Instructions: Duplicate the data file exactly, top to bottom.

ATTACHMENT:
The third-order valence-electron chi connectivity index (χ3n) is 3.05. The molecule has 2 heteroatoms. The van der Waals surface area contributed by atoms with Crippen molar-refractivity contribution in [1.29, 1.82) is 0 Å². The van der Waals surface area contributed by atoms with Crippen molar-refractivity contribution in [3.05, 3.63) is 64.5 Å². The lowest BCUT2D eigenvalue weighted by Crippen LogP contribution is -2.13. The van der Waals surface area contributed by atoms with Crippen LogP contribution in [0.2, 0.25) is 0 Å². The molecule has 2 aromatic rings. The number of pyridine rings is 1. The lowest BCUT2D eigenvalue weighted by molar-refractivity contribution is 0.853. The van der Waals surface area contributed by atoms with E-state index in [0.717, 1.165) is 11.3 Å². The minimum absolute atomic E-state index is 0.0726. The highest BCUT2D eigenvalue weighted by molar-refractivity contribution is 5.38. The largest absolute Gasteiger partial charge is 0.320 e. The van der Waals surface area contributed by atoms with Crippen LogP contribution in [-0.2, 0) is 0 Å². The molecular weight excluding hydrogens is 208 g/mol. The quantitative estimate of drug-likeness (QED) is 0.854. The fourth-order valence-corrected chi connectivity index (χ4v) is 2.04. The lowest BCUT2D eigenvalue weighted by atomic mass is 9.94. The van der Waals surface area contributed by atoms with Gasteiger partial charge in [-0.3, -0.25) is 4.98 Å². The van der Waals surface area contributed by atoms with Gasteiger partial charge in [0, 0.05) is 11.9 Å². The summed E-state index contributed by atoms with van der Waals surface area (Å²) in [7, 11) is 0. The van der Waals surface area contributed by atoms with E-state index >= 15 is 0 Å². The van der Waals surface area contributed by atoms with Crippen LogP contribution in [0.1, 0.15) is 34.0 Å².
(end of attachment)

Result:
The third-order valence-electron chi connectivity index (χ3n) is 3.05. The molecule has 2 heteroatoms. The van der Waals surface area contributed by atoms with Crippen molar-refractivity contribution in [1.29, 1.82) is 0 Å². The van der Waals surface area contributed by atoms with Crippen molar-refractivity contribution in [3.05, 3.63) is 64.5 Å². The lowest BCUT2D eigenvalue weighted by Crippen LogP contribution is -2.13. The van der Waals surface area contributed by atoms with Crippen LogP contribution in [0.2, 0.25) is 0 Å². The molecule has 2 aromatic rings. The number of pyridine rings is 1. The lowest BCUT2D eigenvalue weighted by molar-refractivity contribution is 0.853. The van der Waals surface area contributed by atoms with E-state index in [0.717, 1.165) is 11.3 Å². The minimum absolute atomic E-state index is 0.0726. The highest BCUT2D eigenvalue weighted by molar-refractivity contribution is 5.38. The largest absolute Gasteiger partial charge is 0.320 e. The van der Waals surface area contributed by atoms with Crippen LogP contribution in [-0.2, 0) is 0 Å². The molecular weight excluding hydrogens is 208 g/mol. The quantitative estimate of drug-likeness (QED) is 0.854. The fourth-order valence-corrected chi connectivity index (χ4v) is 2.04. The lowest BCUT2D eigenvalue weighted by atomic mass is 9.94. The van der Waals surface area contributed by atoms with Gasteiger partial charge in [-0.3, -0.25) is 4.98 Å². The van der Waals surface area contributed by atoms with Gasteiger partial charge in [0, 0.05) is 11.9 Å². The summed E-state index contributed by atoms with van der Waals surface area (Å²) in [7, 11) is 0. The van der Waals surface area contributed by atoms with E-state index >= 15 is 0 Å². The van der Waals surface area contributed by atoms with Crippen LogP contribution in [0.1, 0.15) is 34.0 Å².